Klimarekonstruktion aus dem Eis großer Eisschilde

K. HUTTER, R. GREVE and R. CALOV


Abstract

Specimens from ice cores of polar ice sheets (Greenland, Antarctica) allow determination of the past climate of the Earth by determination of the isotopic composition of the water molecules and examination of the air trapped in included pores. This requires assigning simultaneously the age to an ice specimen taken from a certain depth ("dating"), which can be achieved either by several stratigraphic methods or by computer simulations of the creeping motion of the ice with a suitable model.

The motion of the ice in polar ice sheets is similar to the spreading of honey on the breakfast plate. Rheologically, the ice is regarded as a very viscous, thermo-mechanically coupled power-law fluid which shows a gravitationally induced creeping flow. At the free surface this ice mass is subject to the climatic forcing which encompasses temperature variations of the atmosphere, accumulation of snow due to precipitation and ablation of ice due to melting. Because of the ice load, the solid earth beneath the ice deforms as well, but it equally serves as a heat source via the geothermal heat flux. This complex initial-boundary-value problem is discussed together with its difficulties. Solutions are presented for paleoclimatic reconstructions of the Greenland ice sheet along with the resulting datings for the central-Greenlandic ice cores GRIP and GISP2.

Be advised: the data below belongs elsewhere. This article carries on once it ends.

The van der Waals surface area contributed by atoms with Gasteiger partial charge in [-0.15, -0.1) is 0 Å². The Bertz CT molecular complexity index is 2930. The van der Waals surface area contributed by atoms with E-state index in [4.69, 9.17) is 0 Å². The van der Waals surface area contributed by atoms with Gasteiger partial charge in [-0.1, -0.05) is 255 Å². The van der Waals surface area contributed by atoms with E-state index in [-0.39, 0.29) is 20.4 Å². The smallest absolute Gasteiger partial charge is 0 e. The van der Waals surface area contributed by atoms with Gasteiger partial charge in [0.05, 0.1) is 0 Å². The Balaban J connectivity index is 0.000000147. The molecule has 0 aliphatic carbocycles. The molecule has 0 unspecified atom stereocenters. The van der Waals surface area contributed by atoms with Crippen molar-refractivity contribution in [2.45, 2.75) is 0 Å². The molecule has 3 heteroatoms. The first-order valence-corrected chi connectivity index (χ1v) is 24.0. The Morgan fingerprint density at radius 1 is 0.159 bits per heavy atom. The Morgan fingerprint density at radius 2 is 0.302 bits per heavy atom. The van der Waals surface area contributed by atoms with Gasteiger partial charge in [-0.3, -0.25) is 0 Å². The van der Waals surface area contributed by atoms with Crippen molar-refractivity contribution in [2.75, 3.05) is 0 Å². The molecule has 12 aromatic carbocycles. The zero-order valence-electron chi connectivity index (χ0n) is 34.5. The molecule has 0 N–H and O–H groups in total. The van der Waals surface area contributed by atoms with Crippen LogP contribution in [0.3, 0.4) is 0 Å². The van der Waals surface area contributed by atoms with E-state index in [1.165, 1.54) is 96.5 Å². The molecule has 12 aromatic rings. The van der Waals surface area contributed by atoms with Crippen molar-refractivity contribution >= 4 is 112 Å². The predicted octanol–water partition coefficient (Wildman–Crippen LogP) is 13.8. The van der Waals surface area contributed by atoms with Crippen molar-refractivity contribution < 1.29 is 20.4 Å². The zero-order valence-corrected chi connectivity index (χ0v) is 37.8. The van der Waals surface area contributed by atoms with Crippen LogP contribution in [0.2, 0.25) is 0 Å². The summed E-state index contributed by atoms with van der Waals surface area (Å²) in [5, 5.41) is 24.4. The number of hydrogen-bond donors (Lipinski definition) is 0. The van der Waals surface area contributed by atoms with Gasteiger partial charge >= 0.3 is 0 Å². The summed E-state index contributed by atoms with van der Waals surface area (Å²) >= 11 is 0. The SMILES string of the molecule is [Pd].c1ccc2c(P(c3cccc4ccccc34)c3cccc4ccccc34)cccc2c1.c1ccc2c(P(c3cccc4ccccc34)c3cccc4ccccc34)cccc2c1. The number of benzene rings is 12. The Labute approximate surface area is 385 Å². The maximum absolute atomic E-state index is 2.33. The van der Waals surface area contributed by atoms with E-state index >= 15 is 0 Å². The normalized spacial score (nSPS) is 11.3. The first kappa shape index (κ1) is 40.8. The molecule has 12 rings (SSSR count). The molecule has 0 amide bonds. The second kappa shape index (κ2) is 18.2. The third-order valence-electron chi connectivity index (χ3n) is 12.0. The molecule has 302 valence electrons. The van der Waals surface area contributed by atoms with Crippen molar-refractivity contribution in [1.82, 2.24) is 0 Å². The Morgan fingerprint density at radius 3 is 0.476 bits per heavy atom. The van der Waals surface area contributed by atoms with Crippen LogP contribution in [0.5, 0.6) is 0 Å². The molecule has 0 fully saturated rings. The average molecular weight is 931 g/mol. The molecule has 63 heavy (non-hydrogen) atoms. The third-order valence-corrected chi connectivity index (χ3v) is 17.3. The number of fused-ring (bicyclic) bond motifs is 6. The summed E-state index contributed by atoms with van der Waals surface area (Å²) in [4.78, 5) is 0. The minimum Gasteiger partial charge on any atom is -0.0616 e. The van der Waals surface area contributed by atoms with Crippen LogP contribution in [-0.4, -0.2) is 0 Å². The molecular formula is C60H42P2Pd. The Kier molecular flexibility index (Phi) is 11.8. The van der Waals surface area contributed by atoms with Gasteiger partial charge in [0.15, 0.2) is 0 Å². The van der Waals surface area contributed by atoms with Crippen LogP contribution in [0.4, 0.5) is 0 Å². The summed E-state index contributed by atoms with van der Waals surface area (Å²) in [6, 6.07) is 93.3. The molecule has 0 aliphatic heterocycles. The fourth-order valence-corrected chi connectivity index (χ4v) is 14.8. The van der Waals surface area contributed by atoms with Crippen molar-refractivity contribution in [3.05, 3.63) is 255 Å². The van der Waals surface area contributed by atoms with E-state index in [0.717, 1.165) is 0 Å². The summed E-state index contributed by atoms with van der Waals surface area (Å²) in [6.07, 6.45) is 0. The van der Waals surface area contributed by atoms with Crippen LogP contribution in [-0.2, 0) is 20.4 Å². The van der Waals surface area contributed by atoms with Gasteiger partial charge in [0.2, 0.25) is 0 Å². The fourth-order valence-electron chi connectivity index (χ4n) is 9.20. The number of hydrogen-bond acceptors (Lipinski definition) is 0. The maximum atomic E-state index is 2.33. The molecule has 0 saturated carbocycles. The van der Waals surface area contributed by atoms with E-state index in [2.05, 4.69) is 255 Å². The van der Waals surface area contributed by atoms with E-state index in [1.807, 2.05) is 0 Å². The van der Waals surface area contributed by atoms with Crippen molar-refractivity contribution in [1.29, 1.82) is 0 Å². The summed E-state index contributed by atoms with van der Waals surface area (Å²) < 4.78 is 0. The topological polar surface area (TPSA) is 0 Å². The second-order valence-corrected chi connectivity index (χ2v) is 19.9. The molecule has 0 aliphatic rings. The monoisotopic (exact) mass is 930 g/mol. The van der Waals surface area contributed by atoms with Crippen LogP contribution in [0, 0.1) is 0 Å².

Thema Forschung 2/2003, Technische Universität Darmstadt, 24-32 (2003).

 
Last modified: 2008-09-05